American Hustle (2013)

Starring: Christian Bale, Amy Adams, Jennifer Lawrence, Bradley Cooper, Jeremy Renner, Robert De Niro, Jack Huston, Louis CK

Directed by: David O Russell

Rating: 1 2 3 4

Amy Adams as Sydney/Edith and Christian Bale as Irv in American Hustle

Some of the events in this film actually happened.

I don't know which, but I really hope the opening scene isn't made up. In what must be one of the most beautifully constructed, scene-setting, character-establishing start to a film since 'For as long as I can remember, I always wanted to be a gangster', we see Christian Bale's paunchy, twitchy, tired-looking con man nervously adjusting his bug-eyed Dennis Nilson glasses and shooting his cuffs over chunky Mr T gold jewellery before laboriously glueing his back-combed tonsure of hair over a plug of wool attached to his bald pate.


Amy Adams, Bradley Cooper, Jeremy Renner, Christian Bale and Jennifer Lawrence in American Hustle

In fact, hair features prominently in this gloriously seedy/glamorous depiction of an FBI sting operation c.1978. Bouncing in perfectly tonged ringlets, it represents the bravado and brassneck necessary to pull of a complicated confidence scam. Wound scrappily round over-sized rollers, it hints at vulnerability, the cracked façade behind the mask. Tumbling from a chaotic up-do, it becomes a symbol of flakiness, instability and untrustworthiness. Sculpted into a bouffant quiff, it's the 'do of a man with a carefully constructed public persona to protect. Tightly knitted into ridiculous pin curls, it speaks of vanity, preciousness and a complete lack of self-awareness.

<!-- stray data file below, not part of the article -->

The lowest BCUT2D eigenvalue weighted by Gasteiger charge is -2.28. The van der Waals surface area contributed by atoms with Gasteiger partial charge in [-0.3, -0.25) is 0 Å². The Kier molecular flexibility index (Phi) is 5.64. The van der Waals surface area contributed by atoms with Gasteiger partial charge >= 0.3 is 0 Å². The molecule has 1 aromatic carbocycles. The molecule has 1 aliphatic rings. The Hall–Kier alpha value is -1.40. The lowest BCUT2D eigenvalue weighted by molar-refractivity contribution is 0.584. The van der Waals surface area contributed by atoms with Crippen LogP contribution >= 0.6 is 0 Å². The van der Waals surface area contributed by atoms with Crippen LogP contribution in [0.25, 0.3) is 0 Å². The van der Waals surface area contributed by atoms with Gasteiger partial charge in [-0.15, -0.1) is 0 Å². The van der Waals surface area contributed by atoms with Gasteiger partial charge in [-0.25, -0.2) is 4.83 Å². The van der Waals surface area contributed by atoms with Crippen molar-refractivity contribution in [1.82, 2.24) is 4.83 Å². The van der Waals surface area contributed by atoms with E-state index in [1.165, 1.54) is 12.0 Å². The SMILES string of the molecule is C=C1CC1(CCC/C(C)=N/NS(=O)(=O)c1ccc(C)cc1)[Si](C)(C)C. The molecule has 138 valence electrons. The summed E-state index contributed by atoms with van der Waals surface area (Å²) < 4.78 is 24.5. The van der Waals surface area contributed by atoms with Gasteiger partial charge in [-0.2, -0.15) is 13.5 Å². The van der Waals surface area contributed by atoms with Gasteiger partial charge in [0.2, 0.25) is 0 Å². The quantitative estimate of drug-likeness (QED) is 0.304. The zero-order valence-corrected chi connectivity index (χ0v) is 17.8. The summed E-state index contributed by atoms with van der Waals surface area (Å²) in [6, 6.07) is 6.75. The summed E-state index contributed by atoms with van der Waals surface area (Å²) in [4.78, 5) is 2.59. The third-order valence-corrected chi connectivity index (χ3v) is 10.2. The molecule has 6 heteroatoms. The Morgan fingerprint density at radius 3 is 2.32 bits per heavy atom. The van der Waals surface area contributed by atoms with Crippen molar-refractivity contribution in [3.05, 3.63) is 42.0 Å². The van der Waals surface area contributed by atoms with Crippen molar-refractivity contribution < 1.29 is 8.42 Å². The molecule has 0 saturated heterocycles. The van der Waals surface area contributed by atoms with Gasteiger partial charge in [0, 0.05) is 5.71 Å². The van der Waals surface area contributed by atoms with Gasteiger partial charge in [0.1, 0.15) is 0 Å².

Yup, everyone in American Hustle has the hairstyle they deserve, and ultimately it predicts their comeuppance. In fact, match the styles I've described to the cast and I've probably just ruined the whole film for you.

But to be honest, I wouldn't let that bother you, because the ins and outs of the cockeyed, hubristic government plot to expose minor league corruption in the political system are somewhat by the bye in this movie, not nearly as interesting as the flawed, damaged, but endlessly engaging characters and their splendid wardrobes and barnets.

Jennifer Lawrence as Rosalyn Rosenfeld in American Hustle

Christian Bale is at his most method actor meticulous as Irving Rosenfeld, the mid-level conman whose motto, 'from the feet up', could well be Bale's own, his success dependent on similar keen powers of observation and attention to detail. Jennifer Lawrence gleefully escapes po-faced Katniss Everdeen as Irving's accident-prone, self-help book devouring, manipulative wife, who, like pretty much everyone in the film, has absolutely no idea how ludicrous a figure she cuts.

Surprisingly light on violence, drugs and sex (unless you count the many cleavage and side boob shots – if not brought to you by toupee tape, American Hustle is certainly supported by tit tape) and set to a pounding contemporary soundtrack of Scorsese-style prescient pop music, it's a funny, vainglorious, super-stylish slice of late '70s Americana, highly entertaining from start to finish.

Yet, like Irv's partner in crime, Sydney from Albuquerque (Amy Adams) whose masquerade as upper class English rose Edith is so engrained she hardly knows what her real accent sounds like, the whole film itself seems occasionally to lose its own identity: caught between old school crime caper and gritty drama, one minute it's aping Scarface, the next Goodfellas; now we're boogying in the disco Saturday Night Fever style, next Robert De Niro's waiting... talking Arabic.

Of course, bold and dazzling as it is, American Hustle can't actually fool us into thinking it's as good as any of the classic movies it emulates, but, like Irv himself, it sure puts up a convincing front. I certainly fell for it.

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